Piece of mail. 16th century, likely German. Alternating rows of riveted and solid rings. Flattish form with swelling at the rivet. Watershed form on both sides of the rivet overlap. Rivet heads pronounced on the outside and flush on the inside. Rivets seem to be wedge shaped. Some losses. 10 1/2 in tall, 35 in. wide with the mail stretched wide. Rings vary in size, in general the riveted rings are larger than the solid ones, all somewhat larger than 1/4 in. inside diameter. Solid rings vary in cross section - some very thin, some more washer-like. Some of the solid rings seem to have some flats on the outer edge as if they were punched from sheet and sometimes a ring overalapped the edge of a previous ring. Includes at least one spot near a current hole that includes 2 rings that appear to be working life repairs. They are in a solid row and show distinct round rivets.
Sample ring measurements - punched rings thickness - .050, .060, .082, .044, .055, .080, .060. Riveted rings thickness - .040, .055, .056, .045, .064. Outside diameter of riveted rings .415, .412, oval-ish one .400x.435. Inside diameter is hard to measure, but a few sample punched rings are .260 and a few sample riveted rings are .280.
Detailed analysis by Mart Shearer adds:
As Wade has already provided measurement for this well-made piece of mail, there are only a few other points to be made. The size of this rectangular piece without expansions could mean it came from the belly of a mail shirt, or a piece of horse armor, or it might simply be the size woven by the journeyman for addition into some later work by the master. Although well made, there are a number of single missing rings throughout the fabric and along the edges. Modernly, these are attributed to the fictitious "mail-moth", as if an iron eating variety of insect made holes similar to those made in wool by clothes moth larvae. Tom Biliter observed that one of these missing rings is surrounded by a number of rings which have been stretched into extreme ovals, as well as riveted rings which have opened or lost their wedge rivet. Another area has two diagonally placed rings folded like taco shells. It seems likely that these were caused by some heavy impact to the fabric by a piercing blow and a small or curved cutting tool. Whether these were caused in battle, or as part of a proofing of the armor, as possibly depicted in Biblioteca Apostolica Vaticana Pal.lat.1888, fo.18v, remains to be determined.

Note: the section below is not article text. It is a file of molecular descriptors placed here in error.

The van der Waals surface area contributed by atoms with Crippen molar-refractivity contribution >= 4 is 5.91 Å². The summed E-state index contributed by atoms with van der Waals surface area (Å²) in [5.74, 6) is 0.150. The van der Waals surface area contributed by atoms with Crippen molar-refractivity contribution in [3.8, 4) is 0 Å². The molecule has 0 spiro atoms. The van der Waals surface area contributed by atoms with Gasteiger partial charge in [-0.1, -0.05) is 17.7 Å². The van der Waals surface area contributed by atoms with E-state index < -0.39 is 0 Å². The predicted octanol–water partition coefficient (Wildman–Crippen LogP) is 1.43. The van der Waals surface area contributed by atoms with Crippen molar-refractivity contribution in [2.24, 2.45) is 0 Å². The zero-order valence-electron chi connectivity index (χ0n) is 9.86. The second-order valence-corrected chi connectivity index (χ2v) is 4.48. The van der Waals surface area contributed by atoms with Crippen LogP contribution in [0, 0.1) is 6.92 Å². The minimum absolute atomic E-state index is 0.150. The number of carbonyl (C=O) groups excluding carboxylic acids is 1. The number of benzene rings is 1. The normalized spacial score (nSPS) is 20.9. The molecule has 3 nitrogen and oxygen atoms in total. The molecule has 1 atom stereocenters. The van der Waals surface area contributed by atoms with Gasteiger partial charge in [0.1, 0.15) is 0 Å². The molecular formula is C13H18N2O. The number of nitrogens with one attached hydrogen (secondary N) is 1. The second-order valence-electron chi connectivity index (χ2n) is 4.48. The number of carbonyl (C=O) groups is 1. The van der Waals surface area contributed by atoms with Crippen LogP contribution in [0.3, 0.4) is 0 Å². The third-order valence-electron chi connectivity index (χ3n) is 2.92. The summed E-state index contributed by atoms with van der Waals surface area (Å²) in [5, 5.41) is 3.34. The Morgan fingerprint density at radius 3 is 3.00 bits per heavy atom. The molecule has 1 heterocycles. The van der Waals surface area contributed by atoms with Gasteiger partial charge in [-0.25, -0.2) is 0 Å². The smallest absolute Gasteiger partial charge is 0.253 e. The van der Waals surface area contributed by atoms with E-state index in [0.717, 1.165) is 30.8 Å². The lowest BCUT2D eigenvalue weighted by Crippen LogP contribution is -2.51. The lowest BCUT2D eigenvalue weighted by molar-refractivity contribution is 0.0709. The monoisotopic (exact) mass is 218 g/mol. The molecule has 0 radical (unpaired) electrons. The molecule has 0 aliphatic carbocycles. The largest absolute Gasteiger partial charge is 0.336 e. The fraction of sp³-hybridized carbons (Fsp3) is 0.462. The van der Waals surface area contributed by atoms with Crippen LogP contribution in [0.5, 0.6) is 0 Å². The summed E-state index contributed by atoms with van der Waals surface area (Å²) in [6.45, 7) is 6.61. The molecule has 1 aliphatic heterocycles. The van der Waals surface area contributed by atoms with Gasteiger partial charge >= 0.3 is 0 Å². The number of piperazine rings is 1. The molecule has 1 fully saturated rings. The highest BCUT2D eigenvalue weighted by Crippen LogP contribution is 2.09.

If you have any questions, please send them to Wade Allen